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SPD - How supportive are UK schools?

2 replies

whatevernext1976 · 11/02/2020 12:56

My 12-year-old son has lived outside the UK since he was 18 months old and we are returning to the UK soon to live. He isn't autistic but he has Sensory Processing Disorder which was diagnosed where we live now. We first noticed it when he was at nursery in the UK and he would hide under the table with his hands over his ears, as a baby, he constantly cried as if something was really bothering him. As he got older he had an aversion to pencils, colouring pencils and as a result, he hates art, he can't bear the sound they make on paper. He says it is like chalk on a board, only 100 times louder. He hates cutting his nails, having his haircut and certain fabrics. On his bed, he has to have a fluffy blanket on top of his sheet as he doesn't like the feel of the sheet.
He doesn't have any signs of autism and we've tried not to make his issues a problem. At school that have recognised that Art is never going to be his 'thing' and let him use drawing pens. He has earplugs for the occasions that he has to use pencils such as in maths and science.

Fortunately, his school uniform is trousers and a polo shirt.
I've been looking at the school in the catchment area where we are going which looks perfect, especially the uniform which is a polo shirt, soft sweatshirt and trousers. However, they are no spaces at the moment. The next option is a school where the uniform consists of a blazar and a school tie, which my son will have a real problem with due to his sensory issues. It seems such a ridiculous reason not to want to send him to that school for but he will not be able to stand it. We've tried to make light of the pencil thing as he used to just well up with tears when he was using them. The earplugs help along with using pencils only when necessary. Are schools supportive with issues like this? Or are they likely to turn it into a huge issue and make it worse?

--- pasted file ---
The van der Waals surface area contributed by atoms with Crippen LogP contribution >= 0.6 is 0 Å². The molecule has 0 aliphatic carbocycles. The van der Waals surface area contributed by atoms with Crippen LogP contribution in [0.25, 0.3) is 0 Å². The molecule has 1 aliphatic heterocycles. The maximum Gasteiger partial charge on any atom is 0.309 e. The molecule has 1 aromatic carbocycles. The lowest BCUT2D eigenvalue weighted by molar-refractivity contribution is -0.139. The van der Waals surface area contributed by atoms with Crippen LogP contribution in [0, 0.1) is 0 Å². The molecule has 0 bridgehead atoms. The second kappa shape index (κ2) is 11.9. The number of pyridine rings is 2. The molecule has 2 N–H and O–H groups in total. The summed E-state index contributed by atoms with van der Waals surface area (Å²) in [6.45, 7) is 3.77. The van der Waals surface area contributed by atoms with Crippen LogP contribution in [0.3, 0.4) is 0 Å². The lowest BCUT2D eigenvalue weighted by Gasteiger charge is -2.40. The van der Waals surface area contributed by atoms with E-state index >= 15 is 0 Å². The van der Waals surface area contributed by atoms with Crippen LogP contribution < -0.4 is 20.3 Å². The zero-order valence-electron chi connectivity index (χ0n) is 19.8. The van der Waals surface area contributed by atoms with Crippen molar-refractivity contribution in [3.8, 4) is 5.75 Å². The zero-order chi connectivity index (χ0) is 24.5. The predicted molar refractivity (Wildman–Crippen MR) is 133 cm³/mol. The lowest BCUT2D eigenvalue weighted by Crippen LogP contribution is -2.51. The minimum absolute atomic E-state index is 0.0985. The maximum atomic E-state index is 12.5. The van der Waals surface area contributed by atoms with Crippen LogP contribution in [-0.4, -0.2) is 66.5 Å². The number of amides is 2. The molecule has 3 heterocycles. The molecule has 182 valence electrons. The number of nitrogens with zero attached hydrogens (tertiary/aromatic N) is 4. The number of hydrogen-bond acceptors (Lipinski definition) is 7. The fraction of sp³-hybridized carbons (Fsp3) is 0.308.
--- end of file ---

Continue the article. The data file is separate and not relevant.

I have family members who think he is making a fuss over nothing but it is a genuine problem. In contrast, my other son has no sensory difficulties at all and I can see a huge difference.

OP posts:
Ellie56 · 11/02/2020 15:51

You only have to read the threads on here to find out all schools are different. Some are good, some are fabulous, some are bad and some are beyond awful and downright discriminatory.

Your son may be covered by the Equality Act 2010.
You’re disabled under the Equality Act 2010 if you "have a physical or mental impairment that has a ‘substantial’ and ‘long-term’ negative effect on your ability to do normal daily activities."

I suggest you go and visit all the possible schools and explain the problem and ask what reasonable adjustments could be made with regard to the uniform and any other sensory issues.

Schools have a legal duty to make reasonable adjustments for disabled pupils. A reasonable adjustment in this case may be to be allowed to go without a tie and a blazer, and wear a pullover or fleece in the school colours.

KissyThief · 03/05/2020 14:08

I think you may have a difficulty because in the UK SPD isnt recognised as a formal diagnosis like in the states for example.

Saying that your sons school has a duty to ensure he is in an environment where he can learn. I would make a list of his helpful coping strategies that he currently uses at school and have an open conversation about his needs.

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